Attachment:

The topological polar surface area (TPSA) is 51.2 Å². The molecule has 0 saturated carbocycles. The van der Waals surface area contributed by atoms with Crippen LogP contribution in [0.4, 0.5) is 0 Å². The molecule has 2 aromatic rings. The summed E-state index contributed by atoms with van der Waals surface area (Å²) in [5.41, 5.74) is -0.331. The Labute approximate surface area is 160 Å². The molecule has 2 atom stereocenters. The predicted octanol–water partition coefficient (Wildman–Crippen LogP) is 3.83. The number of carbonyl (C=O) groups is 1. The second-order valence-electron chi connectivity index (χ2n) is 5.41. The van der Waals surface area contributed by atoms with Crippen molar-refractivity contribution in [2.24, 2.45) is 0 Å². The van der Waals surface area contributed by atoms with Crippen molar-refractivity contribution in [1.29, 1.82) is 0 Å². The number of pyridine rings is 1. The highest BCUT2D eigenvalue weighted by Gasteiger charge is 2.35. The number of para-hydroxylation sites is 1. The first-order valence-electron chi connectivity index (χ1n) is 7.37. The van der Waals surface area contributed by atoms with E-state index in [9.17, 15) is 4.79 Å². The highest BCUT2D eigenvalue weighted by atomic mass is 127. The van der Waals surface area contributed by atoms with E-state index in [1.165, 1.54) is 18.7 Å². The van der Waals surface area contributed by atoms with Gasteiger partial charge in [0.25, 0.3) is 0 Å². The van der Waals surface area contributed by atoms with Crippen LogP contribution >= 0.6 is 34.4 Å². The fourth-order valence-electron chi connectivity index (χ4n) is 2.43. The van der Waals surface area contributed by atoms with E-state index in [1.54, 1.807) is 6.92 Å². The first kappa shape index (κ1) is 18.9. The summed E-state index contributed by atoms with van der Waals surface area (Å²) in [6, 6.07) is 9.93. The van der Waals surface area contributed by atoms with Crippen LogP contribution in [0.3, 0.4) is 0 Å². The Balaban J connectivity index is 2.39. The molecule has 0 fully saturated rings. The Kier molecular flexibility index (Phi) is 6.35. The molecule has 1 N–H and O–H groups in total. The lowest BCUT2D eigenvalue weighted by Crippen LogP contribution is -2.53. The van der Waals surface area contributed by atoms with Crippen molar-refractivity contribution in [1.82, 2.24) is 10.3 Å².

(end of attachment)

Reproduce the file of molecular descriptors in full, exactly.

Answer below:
The topological polar surface area (TPSA) is 51.2 Å². The molecule has 0 saturated carbocycles. The van der Waals surface area contributed by atoms with Crippen LogP contribution in [0.4, 0.5) is 0 Å². The molecule has 2 aromatic rings. The summed E-state index contributed by atoms with van der Waals surface area (Å²) in [5.41, 5.74) is -0.331. The Labute approximate surface area is 160 Å². The molecule has 2 atom stereocenters. The predicted octanol–water partition coefficient (Wildman–Crippen LogP) is 3.83. The number of carbonyl (C=O) groups is 1. The second-order valence-electron chi connectivity index (χ2n) is 5.41. The van der Waals surface area contributed by atoms with Crippen molar-refractivity contribution in [2.24, 2.45) is 0 Å². The van der Waals surface area contributed by atoms with Crippen molar-refractivity contribution in [1.29, 1.82) is 0 Å². The number of pyridine rings is 1. The highest BCUT2D eigenvalue weighted by Gasteiger charge is 2.35. The number of para-hydroxylation sites is 1. The first-order valence-electron chi connectivity index (χ1n) is 7.37. The van der Waals surface area contributed by atoms with E-state index in [9.17, 15) is 4.79 Å². The highest BCUT2D eigenvalue weighted by atomic mass is 127. The van der Waals surface area contributed by atoms with E-state index in [1.165, 1.54) is 18.7 Å². The van der Waals surface area contributed by atoms with Gasteiger partial charge in [0.25, 0.3) is 0 Å². The van der Waals surface area contributed by atoms with Crippen LogP contribution >= 0.6 is 34.4 Å². The fourth-order valence-electron chi connectivity index (χ4n) is 2.43. The van der Waals surface area contributed by atoms with E-state index in [1.54, 1.807) is 6.92 Å². The first kappa shape index (κ1) is 18.9. The summed E-state index contributed by atoms with van der Waals surface area (Å²) in [6, 6.07) is 9.93. The van der Waals surface area contributed by atoms with Crippen LogP contribution in [0.3, 0.4) is 0 Å². The Balaban J connectivity index is 2.39. The molecule has 0 fully saturated rings. The Kier molecular flexibility index (Phi) is 6.35. The molecule has 1 N–H and O–H groups in total. The lowest BCUT2D eigenvalue weighted by Crippen LogP contribution is -2.53. The van der Waals surface area contributed by atoms with Crippen molar-refractivity contribution in [1.82, 2.24) is 10.3 Å².